The Explosive 'Billions' Season 5 Premiere Gets the Job Done With Gusto
More deals. More betrayals. More 'Billions.'
Towards the end of "The New Decas," the season five premiere of Showtime's finance drama Billions, the non-binary money-making innovator Taylor Mason (Asia Kate Dillon) swims laps in a small endless pool located in a New York bike shop. Before Paul Giamatti's scheming prosecutor Chuck Rhodes interrupts them, hoping to iron out the details of a backstabbing maneuver against hedge-fund billionaire Bobby Axelrod (Damien Lewis), the machine makes it look like Taylor is merely treading water, performing the same movements over and over in a never-ending quest for perfect form. No kick-turns, no progress, no end in sight. It's a dangerous metaphor for the challenges facing a show heading into its fifth season.
But when has Billions been afraid of shaking things up? In previous seasons, the show's co-creators Brian Koppelman and David Levien have always found new ways to fine-tune, recalibrate, and, to borrow an overused word from the business world the show celebrates and mocks, disrupt the central rivalry that drives the action. Last season, that meant Chuck going public with his private BDSM preferences in the bedroom, saving his political career and blowing up his marriage to Axe's star employee Wendy (Maggie Siff) in the process. One assumes the new season, which will be split into two parts because of a production stoppage brought on by the coronavirus, will again find the characters navigating choppy waters.
But first some table-resetting is required. That means opening with a tense, awkward wedding, where Chuck and Wendy must watch Chuck's father marry his former mistress as their own relationship continues to crumble, and a funny, sweaty ayahuasca retreat off the Alaska Canada Highway, where Axe and his right-hand man Wags (David Costabile) rediscover their passion for waging war and chopping off heads. (According to Koppelman, the soul-searching motorcycle road-trip was inspired by Ghost Rider, the memoir by late Rush drummer Neil Peart.) Still, these are only momentary diversions, breaks from the more-pressing tasks that need to be taken care of. Maintaining a healthy work-life balance is rarely a priority on Billions.
For Chuck, there's a electricity-stealing, brown-out-causing bitcoin scam to bust, which he hopes will allow him to finally expose further corruption and favor-trading at Axe Capital. That means applying pressure, twisting the knife, and deploying all the legal tricks Chuck has developed over his decades as a prosecutor. For Axe, there's a powerful new rival to befriend, belittle, and destroy, the smarmy billionaire Michael Prince (Corey Stoll). Besides hosting "fireside chats" and looking good in an expensive suit, what's his deal? So far, Prince looks like a kinder, gentler rival than past cut-throat enemies like John Malkovich's Russian billionaire Grigor Andolov or Clancy Brown's Southern ball-buster Waylon "Jock" Jeffcoat, but he'll likely reveal the true extent of his shark-like nature in the coming weeks.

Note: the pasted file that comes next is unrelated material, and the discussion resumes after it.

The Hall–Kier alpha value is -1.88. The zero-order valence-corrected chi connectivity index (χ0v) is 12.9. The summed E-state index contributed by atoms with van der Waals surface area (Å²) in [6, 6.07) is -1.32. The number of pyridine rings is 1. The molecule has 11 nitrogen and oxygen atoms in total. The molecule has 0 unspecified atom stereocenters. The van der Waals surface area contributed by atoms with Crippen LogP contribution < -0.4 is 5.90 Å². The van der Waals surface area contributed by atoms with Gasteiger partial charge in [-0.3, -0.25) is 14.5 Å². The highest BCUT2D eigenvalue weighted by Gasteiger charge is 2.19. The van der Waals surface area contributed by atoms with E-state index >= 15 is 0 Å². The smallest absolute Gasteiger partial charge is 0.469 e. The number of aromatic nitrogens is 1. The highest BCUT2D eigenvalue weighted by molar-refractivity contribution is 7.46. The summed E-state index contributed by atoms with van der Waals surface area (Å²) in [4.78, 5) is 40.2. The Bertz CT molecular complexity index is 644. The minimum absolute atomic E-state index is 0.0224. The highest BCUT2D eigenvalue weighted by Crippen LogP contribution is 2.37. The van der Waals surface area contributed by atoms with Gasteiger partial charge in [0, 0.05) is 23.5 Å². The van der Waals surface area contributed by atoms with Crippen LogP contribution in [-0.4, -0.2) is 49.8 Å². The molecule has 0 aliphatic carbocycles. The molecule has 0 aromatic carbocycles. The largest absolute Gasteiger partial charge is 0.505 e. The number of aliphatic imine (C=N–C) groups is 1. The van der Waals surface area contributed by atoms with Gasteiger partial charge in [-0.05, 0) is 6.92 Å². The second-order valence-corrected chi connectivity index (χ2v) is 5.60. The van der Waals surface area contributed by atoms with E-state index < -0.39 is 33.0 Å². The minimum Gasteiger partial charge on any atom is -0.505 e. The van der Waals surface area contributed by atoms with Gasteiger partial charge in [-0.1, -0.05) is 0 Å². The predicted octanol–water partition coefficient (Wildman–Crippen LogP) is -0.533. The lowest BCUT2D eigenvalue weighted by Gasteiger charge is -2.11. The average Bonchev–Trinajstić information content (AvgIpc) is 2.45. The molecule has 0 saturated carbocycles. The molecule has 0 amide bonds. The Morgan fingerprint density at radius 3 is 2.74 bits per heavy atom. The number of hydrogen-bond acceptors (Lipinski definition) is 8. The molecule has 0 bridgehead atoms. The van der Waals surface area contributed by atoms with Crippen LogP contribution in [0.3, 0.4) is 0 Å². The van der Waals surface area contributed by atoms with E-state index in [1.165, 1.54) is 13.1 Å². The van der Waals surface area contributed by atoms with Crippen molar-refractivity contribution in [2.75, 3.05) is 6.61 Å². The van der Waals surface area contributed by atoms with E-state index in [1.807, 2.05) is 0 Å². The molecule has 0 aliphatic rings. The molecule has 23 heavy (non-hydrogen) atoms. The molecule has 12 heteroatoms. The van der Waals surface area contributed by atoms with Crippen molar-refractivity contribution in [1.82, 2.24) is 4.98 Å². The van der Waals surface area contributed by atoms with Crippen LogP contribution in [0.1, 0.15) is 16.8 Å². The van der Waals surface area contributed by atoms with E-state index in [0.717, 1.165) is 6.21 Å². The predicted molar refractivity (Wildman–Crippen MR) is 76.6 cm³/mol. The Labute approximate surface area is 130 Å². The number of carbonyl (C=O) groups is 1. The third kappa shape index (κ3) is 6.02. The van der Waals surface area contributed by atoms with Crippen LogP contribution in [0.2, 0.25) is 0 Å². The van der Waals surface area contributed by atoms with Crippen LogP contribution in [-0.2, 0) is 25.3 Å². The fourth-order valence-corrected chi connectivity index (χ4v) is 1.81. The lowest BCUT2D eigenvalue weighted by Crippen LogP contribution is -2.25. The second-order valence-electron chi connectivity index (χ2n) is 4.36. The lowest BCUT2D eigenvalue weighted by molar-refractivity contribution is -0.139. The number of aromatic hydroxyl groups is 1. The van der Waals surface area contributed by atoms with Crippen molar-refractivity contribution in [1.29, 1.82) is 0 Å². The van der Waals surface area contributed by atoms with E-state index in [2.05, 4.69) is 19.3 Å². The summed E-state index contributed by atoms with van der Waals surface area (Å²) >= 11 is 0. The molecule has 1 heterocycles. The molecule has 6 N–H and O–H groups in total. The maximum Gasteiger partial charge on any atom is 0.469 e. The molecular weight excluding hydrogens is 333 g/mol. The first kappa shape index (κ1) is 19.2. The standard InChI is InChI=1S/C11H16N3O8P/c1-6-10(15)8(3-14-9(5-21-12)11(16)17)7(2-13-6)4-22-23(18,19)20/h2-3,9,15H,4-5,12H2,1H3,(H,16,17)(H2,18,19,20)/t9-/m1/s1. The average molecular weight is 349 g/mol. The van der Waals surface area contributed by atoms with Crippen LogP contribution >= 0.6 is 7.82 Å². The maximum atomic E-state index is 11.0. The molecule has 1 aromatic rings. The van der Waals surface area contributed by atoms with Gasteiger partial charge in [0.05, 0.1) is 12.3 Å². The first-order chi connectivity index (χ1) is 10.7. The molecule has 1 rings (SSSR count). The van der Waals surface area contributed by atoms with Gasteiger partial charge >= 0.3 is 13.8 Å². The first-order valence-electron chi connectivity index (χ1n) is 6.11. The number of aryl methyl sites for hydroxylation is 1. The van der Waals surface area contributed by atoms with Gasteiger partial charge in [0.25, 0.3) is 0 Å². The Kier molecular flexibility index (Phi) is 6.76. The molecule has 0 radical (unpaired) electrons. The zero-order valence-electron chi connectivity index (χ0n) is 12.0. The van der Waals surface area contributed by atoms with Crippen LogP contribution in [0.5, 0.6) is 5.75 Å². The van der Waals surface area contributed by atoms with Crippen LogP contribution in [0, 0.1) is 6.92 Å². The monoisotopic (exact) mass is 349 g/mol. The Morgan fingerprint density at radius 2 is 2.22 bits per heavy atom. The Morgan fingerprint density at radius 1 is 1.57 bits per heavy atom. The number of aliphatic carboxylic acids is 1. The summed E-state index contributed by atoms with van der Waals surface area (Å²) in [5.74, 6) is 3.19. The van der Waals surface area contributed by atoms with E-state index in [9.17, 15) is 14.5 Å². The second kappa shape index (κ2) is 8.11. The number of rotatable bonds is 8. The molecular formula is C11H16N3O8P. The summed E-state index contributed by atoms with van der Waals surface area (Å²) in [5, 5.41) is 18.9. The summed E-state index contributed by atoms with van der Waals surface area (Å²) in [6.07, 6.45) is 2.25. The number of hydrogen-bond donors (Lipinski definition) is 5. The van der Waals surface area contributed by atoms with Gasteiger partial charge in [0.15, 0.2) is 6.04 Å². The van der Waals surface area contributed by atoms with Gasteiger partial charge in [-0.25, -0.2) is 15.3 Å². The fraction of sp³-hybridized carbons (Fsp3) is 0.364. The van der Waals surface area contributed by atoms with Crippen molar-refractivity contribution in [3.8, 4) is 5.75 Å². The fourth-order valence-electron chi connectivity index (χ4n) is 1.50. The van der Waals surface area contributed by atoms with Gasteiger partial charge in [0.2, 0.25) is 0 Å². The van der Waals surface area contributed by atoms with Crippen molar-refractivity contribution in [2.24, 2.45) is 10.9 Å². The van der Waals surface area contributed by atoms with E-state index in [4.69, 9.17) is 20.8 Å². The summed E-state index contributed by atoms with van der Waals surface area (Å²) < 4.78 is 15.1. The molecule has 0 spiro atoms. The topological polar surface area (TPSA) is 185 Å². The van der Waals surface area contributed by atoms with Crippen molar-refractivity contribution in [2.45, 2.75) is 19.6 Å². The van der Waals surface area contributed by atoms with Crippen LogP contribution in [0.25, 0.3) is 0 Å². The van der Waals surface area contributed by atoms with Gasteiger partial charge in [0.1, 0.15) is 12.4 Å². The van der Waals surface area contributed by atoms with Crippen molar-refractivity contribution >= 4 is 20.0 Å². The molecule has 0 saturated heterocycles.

The tension within Axe Capital, which absorbed the financially floundering Mason Capital in last season's finale, looks like it might become an even bigger problem for Axe this season. Though the premiere was heavy on big picture conflicts and personal drama, the scenes at Axe Capital were a reminder that Billions, like Mad Men or The Sopranos before it, is a stellar workplace comedy when it wants to be. Wendy calling in a favor to WWE superstar Becky Lynch and staging a mini-brawl in the open-plan pit of the company's Connecticut headquarters, which ended with a motivational pep-talk from the four-time women's champion, was exactly the type of absurd yet narratively satisfying moment that only Billions could pull off.
In addition to boosting morale with celebrity drop-ins and encouraging some old-fashioned team-work, Wendy remains the show's moral conscience, the person who can call out everyone on their bullshit. At one point, she accuses her husband Chuck of being a "prisoner to your appetites," a neat descriptor for most of the characters on the show. As much as Chuck swears he wants to "force himself to evolve," letting his co-workers into his strategic machinations and becoming a more attentive parent, he remains stuck in place. Many of the character have reached a previously unthinkable level of professional achievement -- in the case of Axe, that means literally obtaining over $10 billion in wealth -- but they're all at least vaguely aware of a spiritual lack, a void that can't be filled by Vanity Fair cover shoots and discreet trips to a dominatrix.
Even Taylor, a character known for logic and calculation, must eventually seek emotional catharsis by smashing a giant TV in a "rage room" at the episode's end. (As the show often underscores, rich people love destroying expensive stuff for no reason.) As Chuck and Axe continue to circle each other, using all their connections and their power to discover new ways to piss each other off, Taylo must remain focused if they hope to eliminate both swaggering figure-heads in one perfectly executed move. Axe calls Taylor "the person who does," celebrating their ability to take action and exploit weakness. Hopefully, the rage room provided some clarity. They clearly smell blood in the water -- better keep swimming.
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